We can also create a graph directly from hyperparameters, using the
`graph_from_hyperparams()`

method. Here we use the Hamiltonian created
above.

```
g0 = graph_from_hyperparams(nqubits, singles, biases, pairs, couplings)
plot_graph(g0)
```

### Random, regular Graphs¶

In recent research on QAOA, there has been interest in the performance
of the algorithm on \(k\)-regular graphs, i.e. graphs where every
node is connected to exactly \(k\) other nodes. We can generate such
graphs easily using the `random_k_regular_graph()`

function. For
instance, let’s create a 3-regular graph with 8 nodes:

```
G_3_reg = random_k_regular_graph(3, range(8), weighted=True)
plot_graph(G_3_reg)
```

## Hamiltonians and data¶

One prominent application of QAOA is to solve the weighted MaxCut problem, which may be used as a clustering technique - see, for example, Ref 1. Here, the pairwise distance between a given pair of data points in a dataset is used as the weight on the corresponding graph, and enters the Hamiltonian as the corresponding coupling coefficient between the corresponding qubits.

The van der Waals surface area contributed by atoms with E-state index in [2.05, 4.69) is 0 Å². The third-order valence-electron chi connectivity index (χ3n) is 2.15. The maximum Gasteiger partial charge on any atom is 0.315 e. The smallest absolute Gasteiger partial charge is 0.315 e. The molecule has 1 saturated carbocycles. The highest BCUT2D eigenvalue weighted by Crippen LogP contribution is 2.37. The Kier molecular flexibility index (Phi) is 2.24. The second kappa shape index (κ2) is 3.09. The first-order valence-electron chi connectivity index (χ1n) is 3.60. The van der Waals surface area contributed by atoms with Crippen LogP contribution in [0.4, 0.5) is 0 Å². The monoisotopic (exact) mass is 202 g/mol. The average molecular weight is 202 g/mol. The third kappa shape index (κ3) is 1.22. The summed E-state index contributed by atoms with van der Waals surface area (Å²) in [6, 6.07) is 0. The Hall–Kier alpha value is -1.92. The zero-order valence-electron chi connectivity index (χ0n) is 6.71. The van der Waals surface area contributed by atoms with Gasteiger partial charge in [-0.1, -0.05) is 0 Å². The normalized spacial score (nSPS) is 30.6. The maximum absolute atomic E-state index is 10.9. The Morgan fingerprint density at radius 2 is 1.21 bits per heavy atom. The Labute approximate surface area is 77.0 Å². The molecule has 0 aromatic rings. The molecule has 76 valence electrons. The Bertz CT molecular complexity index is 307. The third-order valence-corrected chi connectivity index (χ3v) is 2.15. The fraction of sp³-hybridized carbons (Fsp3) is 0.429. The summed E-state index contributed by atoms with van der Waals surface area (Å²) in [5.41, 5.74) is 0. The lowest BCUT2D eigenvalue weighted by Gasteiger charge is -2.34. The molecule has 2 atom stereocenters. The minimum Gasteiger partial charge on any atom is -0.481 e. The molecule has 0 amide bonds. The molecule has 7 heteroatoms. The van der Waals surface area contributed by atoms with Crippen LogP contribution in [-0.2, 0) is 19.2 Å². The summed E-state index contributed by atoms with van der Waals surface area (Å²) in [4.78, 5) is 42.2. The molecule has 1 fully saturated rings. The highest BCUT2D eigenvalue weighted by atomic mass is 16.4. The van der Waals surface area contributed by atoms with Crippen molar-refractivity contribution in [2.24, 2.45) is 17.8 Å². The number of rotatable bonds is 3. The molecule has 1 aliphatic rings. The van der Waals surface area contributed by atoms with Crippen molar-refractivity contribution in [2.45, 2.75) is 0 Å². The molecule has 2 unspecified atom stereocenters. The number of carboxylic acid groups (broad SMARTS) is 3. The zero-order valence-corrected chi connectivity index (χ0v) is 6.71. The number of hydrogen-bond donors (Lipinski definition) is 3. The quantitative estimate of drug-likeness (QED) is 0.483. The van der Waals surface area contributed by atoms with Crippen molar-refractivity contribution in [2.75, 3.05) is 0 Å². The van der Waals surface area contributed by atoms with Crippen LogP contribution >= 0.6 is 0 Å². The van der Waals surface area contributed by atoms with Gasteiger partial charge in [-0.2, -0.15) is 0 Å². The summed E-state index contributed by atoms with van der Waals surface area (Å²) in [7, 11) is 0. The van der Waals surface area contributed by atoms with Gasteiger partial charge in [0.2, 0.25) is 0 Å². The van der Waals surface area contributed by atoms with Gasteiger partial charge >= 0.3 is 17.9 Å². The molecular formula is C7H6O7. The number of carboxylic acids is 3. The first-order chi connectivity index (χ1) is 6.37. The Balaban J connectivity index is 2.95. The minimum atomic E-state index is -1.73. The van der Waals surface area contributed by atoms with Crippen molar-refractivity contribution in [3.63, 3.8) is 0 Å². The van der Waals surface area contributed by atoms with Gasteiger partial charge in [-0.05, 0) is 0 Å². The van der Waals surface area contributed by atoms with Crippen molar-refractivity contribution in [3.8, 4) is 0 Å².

In the following, we demo some steps of a workflow to use QAOA to solve
such a MaxCut problem for clustering. We use simple toy data generated
by the `gaussian_2Dclusters()`

function.

### Cluster generation and distance calculations¶

Let’s create a data set of two clusters, where the points in each cluster follow Gaussian statistics.

```
n_clusters = 2 # Number of clusters we want
n_points = [3,3] # Number of data points in each cluster
means = [[0,0], [2,2]] # Cluster means (the [x,y] coordinates of each cluster centre)
# Covariance matrix: we will use the same one for each of the two clusters here,
# but more generally they could be different
cov_matrix = [[0.1, 0], [0, 0.1]]
cov_matrices = [cov_matrix,cov_matrix]
cluster_data = gaussian_2Dclusters(n_clusters,n_points,means,cov_matrices)
plot_cluster_data(cluster_data)
```

The next step in setting up the MaxCut problem is to compute the
pairwise distances of the points in the dataset, which we can do using